A recent nationwide poll reveals that Christians in America have a more optimistic opinion of their country than all U.S. adults in several ways.
"Self-identified Christians are consistently more likely than all U.S. adults to view America as historically Christian, blessed and chosen by God, made up of immigrants, a leader to the rest of the world and not oppressive to minorities," the Barna Group revealed in a recent report on two surveys. The first was conducted in July-August 2019; the second in January-February 2021.
2020 a year of changes
Barna highlighted the changes in Americans' perceptions of their nation a year before several volatile events took place in 2020 – including the COVID-19 pandemic, social justice riots, a divisive election season and the U.S. Capitol uprising – and then surveyed them again in early 2021.
"[M]ore self-identified Christians today 'strongly agree' that the U.S. has historically been a Christian country (33% vs. 29% in 2019)," Barna researchers divulged, with approximately 1,500 believing and non-believing Americans participating in the 2019 survey and more than 2,000 taking part in a similar poll 18 months later.
However, after a turbulent 2020, fewer Americans see the U.S. as an inspiration to other nations.
"Both U.S. adults and self-identified Christians are less likely now to 'somewhat agree' that the U.S. has historically been a leader to the rest of the world – each shifting five percentage points lower since 2019," the report showed.
And despite the inner turmoil that surfaced in 2020, believers' responses indicate they were more likely to see God's hand on the country more this year than two years ago.
"Self-identified Christians are also more likely today to 'strongly agree' that the U.S. has historically been a nation chosen by God (24% vs. 20% in 2019)," the research indicated.
Americans' take on immigration also saw a turnaround over the past couple of years.
"When it comes to perceptions of America historically having been a nation of immigrants, both U.S. adults and self-identified Christians shift slightly away from their strong agreement in 2019," the report announced. "This question stirs the greatest movement, with 6% of both U.S. adults and self-identified Christians moving from 'strongly agree' to 'somewhat agree.'"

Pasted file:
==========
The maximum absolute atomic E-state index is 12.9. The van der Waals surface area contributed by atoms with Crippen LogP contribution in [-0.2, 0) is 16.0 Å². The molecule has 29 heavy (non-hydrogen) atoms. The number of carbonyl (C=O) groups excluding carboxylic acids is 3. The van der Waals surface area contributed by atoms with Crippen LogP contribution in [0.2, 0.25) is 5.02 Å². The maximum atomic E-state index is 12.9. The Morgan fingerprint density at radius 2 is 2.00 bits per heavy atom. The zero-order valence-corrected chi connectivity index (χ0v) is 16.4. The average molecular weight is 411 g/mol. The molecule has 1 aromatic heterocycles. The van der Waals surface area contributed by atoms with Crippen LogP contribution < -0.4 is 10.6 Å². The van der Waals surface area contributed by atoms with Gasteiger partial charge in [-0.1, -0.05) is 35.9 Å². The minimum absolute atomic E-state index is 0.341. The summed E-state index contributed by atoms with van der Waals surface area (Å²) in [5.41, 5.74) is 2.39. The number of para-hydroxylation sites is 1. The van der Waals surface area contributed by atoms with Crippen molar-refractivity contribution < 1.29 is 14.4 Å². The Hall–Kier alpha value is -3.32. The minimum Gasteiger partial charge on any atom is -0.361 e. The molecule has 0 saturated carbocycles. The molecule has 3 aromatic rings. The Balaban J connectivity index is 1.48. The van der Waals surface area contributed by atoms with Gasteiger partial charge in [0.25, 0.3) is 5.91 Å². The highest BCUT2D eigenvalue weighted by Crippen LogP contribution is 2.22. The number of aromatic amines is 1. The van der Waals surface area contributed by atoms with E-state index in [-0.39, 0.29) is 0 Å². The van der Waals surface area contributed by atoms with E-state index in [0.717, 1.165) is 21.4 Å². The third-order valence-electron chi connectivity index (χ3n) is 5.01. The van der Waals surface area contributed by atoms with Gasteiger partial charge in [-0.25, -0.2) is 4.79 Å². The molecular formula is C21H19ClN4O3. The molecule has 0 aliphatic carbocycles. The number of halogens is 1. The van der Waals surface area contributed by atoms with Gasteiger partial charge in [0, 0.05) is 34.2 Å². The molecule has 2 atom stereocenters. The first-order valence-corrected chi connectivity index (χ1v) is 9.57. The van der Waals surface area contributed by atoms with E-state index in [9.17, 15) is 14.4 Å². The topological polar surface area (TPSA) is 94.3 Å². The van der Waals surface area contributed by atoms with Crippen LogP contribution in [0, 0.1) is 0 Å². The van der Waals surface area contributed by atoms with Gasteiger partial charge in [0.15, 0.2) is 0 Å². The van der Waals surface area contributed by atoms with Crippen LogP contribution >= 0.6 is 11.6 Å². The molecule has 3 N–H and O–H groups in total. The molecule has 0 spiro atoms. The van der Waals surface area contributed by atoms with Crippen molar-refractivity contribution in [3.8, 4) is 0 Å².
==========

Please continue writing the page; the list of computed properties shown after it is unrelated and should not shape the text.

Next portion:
Political parting …
With the 2020 election shifting the nation from the conservative leadership of former President Donald Trump to the left-leaning leadership of President Joe Biden, changes in Americans' perception of the U.S. became evident when looking at Republicans and Democrats in 2019 and 2021.
"Analyzing shifts from mid-2019 to early-2021, researchers found Democrats today are more emphatic in their strong agreement that the U.S. has historically been a leader to the rest of the world (33% in 2019 to 38% in 2021)," Barna reported from its surveys. "Republicans have moved in the opposite direction – currently, half (49%) strongly agree the U.S. has long been a global leader, versus 57% of Republicans in 2019."
Even though more than 97% of America's Founding Fathers were Bible-believing Christians, responses from survey participants in both political parties reveal they are still undecided about the U.S. being a "Christian nation."
"Republicans are firm in their conviction that the U.S. is, historically, a Christian country (41% strongly agree in 2019 and 2021), yet there is some softening in their belief that it is also a country blessed and chosen by God," the results showed.
"Democrats, meanwhile, have become slightly more open to the idea of the U.S. being a subject of God's favor – though, overall, Republican and Democrat alike are largely neutral on these points."
Immigration was also touched on in the surveys from both years, with only one notable change … coming from Democrats.
"When asked if the U.S. has historically been a nation of immigrants, 52% of Democrats today strongly agree – a smaller majority than in 2019 (60%)," Barna informed.
It was also found that a majority of Democrats believe that the U.S. has oppressed minorities – answering in the affirmative more than Republicans – with both parties' responses remaining generally constant on this issue over the past two years.